"Boots on the ground" or not, let's not forget about sandals, pumps and loafers. #Footwear
— Kenneth Cole (@KennethCole) September 5, 2013
If you're wondering what all the fuss is about then this piece in The Atlantic should put the affair into perspective.
As a Brit, I find this kind of Tweet only vaguely tasteless and usually give the benefit of the doubt and/or view it as cleverly hijacking a popular story for marketing purposes. It is a tried and tested formula that is barely harmful.
But then I saw Cole justify his actions in an Instagram video where he said: "I've always used my platform to provoke dialogue about important issues, including HIV/AIDS, war and homelessness. I'm well aware of the risks that come with this approach and if this encourages further awareness and discussion about critical issues, then all the better."
Again, I have no trouble with this in yer face approach. Where I struggle is wondering how he managed to keep a straight face while filming something that has that creepy tinge of creative cynicism. Do you get that vibe? So fashion footwear in the context of war is a critical issue? Hmm...I've heard of selling your mother to turn a coin but this is possibly a stretch too far. But then Cole's Tweet bio says:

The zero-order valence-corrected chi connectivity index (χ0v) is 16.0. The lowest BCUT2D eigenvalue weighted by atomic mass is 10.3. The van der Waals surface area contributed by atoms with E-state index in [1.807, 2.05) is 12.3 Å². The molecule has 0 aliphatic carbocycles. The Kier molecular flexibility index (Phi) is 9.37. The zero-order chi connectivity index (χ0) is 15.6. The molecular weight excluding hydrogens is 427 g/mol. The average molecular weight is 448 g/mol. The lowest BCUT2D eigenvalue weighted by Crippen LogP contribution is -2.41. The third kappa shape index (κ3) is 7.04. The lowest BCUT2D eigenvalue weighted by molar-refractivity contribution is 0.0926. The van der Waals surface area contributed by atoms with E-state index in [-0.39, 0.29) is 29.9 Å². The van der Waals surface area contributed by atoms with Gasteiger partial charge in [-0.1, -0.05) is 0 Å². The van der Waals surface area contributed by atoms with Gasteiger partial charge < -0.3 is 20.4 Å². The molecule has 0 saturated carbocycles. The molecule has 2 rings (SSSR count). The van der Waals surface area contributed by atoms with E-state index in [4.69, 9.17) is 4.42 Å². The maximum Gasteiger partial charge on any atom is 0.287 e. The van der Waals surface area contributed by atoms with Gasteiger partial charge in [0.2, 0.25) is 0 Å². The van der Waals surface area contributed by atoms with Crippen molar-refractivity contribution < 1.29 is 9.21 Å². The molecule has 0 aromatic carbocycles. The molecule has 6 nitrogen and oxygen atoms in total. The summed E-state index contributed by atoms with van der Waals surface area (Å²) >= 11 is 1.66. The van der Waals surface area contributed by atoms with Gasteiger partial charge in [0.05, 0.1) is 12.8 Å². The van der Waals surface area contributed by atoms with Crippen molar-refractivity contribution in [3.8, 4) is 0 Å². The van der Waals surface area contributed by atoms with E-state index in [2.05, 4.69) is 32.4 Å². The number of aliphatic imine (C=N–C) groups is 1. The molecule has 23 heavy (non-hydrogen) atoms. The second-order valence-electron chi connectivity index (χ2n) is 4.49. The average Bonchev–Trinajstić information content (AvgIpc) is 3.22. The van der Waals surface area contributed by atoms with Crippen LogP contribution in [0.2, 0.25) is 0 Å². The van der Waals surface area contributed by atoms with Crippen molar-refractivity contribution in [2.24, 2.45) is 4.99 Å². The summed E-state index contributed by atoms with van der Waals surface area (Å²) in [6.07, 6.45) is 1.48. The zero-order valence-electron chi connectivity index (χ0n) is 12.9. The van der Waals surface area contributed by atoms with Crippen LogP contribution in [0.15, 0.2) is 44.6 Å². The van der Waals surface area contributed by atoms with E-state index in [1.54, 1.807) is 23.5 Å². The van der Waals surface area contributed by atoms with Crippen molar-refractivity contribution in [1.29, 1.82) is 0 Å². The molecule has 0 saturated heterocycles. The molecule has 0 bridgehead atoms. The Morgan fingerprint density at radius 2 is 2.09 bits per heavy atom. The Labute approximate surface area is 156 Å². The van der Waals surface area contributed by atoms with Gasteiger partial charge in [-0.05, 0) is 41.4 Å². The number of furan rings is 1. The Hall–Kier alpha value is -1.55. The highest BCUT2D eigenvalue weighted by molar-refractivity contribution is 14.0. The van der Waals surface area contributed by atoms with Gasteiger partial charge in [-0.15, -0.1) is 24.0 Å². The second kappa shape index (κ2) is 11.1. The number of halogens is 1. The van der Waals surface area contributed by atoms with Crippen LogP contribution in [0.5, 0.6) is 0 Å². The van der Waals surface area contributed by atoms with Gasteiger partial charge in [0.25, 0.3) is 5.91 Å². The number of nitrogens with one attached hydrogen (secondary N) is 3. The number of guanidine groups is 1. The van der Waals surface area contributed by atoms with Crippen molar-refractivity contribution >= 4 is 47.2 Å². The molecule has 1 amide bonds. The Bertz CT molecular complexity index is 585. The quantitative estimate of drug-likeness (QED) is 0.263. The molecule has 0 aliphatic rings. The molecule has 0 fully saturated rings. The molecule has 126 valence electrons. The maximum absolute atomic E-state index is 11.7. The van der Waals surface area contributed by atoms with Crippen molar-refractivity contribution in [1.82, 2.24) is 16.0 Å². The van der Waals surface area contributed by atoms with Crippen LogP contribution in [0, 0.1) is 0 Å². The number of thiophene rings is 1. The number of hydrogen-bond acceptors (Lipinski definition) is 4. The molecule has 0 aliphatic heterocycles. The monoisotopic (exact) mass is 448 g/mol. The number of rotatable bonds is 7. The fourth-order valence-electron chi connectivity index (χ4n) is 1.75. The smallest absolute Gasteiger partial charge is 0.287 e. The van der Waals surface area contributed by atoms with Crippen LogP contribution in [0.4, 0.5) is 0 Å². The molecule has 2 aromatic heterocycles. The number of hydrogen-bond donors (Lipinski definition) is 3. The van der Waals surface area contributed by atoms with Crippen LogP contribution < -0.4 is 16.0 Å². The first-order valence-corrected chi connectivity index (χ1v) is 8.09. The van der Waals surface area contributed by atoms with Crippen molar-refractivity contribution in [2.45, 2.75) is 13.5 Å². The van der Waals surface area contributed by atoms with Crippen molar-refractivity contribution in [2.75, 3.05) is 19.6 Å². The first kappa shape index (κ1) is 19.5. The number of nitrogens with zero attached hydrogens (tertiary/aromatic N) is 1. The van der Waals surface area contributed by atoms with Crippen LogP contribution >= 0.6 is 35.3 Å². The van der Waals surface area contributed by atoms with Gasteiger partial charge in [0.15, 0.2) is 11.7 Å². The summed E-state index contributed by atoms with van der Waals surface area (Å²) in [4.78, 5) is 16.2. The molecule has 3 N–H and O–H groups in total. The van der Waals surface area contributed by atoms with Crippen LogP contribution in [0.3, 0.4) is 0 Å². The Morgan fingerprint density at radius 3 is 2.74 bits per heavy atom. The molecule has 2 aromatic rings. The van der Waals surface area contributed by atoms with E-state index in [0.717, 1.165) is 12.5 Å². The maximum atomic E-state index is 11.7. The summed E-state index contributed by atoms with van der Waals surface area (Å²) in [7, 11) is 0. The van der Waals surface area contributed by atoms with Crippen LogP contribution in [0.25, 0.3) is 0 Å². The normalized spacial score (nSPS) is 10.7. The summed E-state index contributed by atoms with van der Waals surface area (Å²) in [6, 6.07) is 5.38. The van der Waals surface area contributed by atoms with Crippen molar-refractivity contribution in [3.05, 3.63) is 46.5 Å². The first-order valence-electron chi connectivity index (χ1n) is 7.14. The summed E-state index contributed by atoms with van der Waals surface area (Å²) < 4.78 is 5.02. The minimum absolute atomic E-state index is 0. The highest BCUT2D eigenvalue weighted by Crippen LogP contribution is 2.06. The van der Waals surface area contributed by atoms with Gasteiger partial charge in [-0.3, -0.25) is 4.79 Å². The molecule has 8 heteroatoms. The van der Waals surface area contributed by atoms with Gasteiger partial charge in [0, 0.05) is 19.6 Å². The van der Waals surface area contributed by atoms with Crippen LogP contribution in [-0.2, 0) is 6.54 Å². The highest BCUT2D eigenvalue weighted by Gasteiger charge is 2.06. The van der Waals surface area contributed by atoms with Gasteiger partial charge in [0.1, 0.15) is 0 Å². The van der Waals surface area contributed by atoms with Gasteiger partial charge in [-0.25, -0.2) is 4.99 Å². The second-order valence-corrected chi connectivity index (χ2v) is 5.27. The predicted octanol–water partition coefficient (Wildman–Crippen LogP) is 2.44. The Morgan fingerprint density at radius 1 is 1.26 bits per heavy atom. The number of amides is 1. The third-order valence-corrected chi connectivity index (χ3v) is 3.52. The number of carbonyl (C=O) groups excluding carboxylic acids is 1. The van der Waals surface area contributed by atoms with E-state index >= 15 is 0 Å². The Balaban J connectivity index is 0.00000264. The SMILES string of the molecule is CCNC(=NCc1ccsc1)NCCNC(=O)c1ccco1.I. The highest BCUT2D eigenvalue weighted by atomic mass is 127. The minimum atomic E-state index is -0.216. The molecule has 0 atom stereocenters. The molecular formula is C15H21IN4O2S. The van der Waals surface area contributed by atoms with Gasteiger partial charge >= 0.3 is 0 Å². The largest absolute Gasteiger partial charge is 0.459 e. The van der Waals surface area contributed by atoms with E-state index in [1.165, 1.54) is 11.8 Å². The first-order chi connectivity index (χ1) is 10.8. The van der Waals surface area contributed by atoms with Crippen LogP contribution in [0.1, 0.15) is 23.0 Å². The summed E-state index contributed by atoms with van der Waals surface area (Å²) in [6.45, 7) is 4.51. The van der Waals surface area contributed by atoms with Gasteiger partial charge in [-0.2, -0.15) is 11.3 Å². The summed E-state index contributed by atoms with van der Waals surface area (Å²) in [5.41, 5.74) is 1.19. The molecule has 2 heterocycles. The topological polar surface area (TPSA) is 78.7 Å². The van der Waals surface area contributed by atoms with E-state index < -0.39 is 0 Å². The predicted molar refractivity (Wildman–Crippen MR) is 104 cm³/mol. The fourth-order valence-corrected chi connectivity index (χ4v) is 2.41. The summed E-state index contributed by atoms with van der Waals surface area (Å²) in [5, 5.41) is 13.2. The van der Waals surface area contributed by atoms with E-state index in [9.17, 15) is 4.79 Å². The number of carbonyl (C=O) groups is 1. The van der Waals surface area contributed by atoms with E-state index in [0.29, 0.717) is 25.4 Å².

Designer, Aspiring Humanitarian, Frustrated Activist, Social Networker In training. My tweets are not representative of the corporate @kennethcoleprd feed.
But then I also struggle with the hypocrisy of those politically correct who at once attempt to take the high road yet seem to have no shame in screaming like banshees in the vain hope someone will be impressed. Regardless of your position, there is no denying the potential value of climbing on a bandwagon and carving out a defined position that others will not replicate.
SAP on the bandwagon
SAP has used the same world events to develop a post about sentiment analysis. It's the same thing as Kenneth Cole - a pitch - it's just dressed up differently and therefore has a different impact. It says:
Tensions are high and people are expressing this online. Looking at the sentiment from the past month, you will see where people stand on Syria and the potential for US military involvement. There has been a huge surge in sentiment...The situation in Syria is very complicated and people naturally have different opinions on what actions, if any, should be taken. This analysis is simply a reflection of the social sentiment and highlights where people's thoughts are on the topic. With Syria on most people's minds, it is worth doing some analysis on the topic.
The post includes some useful graphics as illustrative of what can be discovered and has a short but decidedly considered comment stream.
As a believer in joining dots, I have to wonder whether Cole tapped into the SAP post as a precursor to the alleged faux pas? As a long time SAP customer but with a cheeky and aggressive advertising approach, wouldn't you?
Disclosure: SAP is a premier partner
Images from Kenneth Cole website.